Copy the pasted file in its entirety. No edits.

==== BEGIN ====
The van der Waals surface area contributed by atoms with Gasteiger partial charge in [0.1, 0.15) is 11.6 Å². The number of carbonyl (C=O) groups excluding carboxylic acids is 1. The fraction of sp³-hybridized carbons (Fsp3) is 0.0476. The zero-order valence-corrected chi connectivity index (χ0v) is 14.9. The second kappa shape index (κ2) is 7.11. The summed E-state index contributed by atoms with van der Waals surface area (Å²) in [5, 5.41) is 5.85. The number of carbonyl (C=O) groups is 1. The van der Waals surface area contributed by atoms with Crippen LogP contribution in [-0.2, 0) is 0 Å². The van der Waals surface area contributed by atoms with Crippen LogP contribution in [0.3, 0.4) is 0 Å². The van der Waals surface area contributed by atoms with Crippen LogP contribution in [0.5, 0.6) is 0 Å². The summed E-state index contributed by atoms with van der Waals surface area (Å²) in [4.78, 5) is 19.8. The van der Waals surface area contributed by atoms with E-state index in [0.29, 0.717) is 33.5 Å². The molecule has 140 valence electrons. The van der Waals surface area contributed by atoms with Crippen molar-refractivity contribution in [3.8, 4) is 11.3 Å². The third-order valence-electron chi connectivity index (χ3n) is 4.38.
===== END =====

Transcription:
The van der Waals surface area contributed by atoms with Gasteiger partial charge in [0.1, 0.15) is 11.6 Å². The number of carbonyl (C=O) groups excluding carboxylic acids is 1. The fraction of sp³-hybridized carbons (Fsp3) is 0.0476. The zero-order valence-corrected chi connectivity index (χ0v) is 14.9. The second kappa shape index (κ2) is 7.11. The summed E-state index contributed by atoms with van der Waals surface area (Å²) in [5, 5.41) is 5.85. The number of carbonyl (C=O) groups is 1. The van der Waals surface area contributed by atoms with Crippen LogP contribution in [-0.2, 0) is 0 Å². The van der Waals surface area contributed by atoms with Crippen LogP contribution in [0.3, 0.4) is 0 Å². The van der Waals surface area contributed by atoms with Crippen LogP contribution in [0.5, 0.6) is 0 Å². The summed E-state index contributed by atoms with van der Waals surface area (Å²) in [4.78, 5) is 19.8. The van der Waals surface area contributed by atoms with E-state index in [0.29, 0.717) is 33.5 Å². The molecule has 140 valence electrons. The van der Waals surface area contributed by atoms with Crippen molar-refractivity contribution in [3.8, 4) is 11.3 Å². The third-order valence-electron chi connectivity index (χ3n) is 4.38.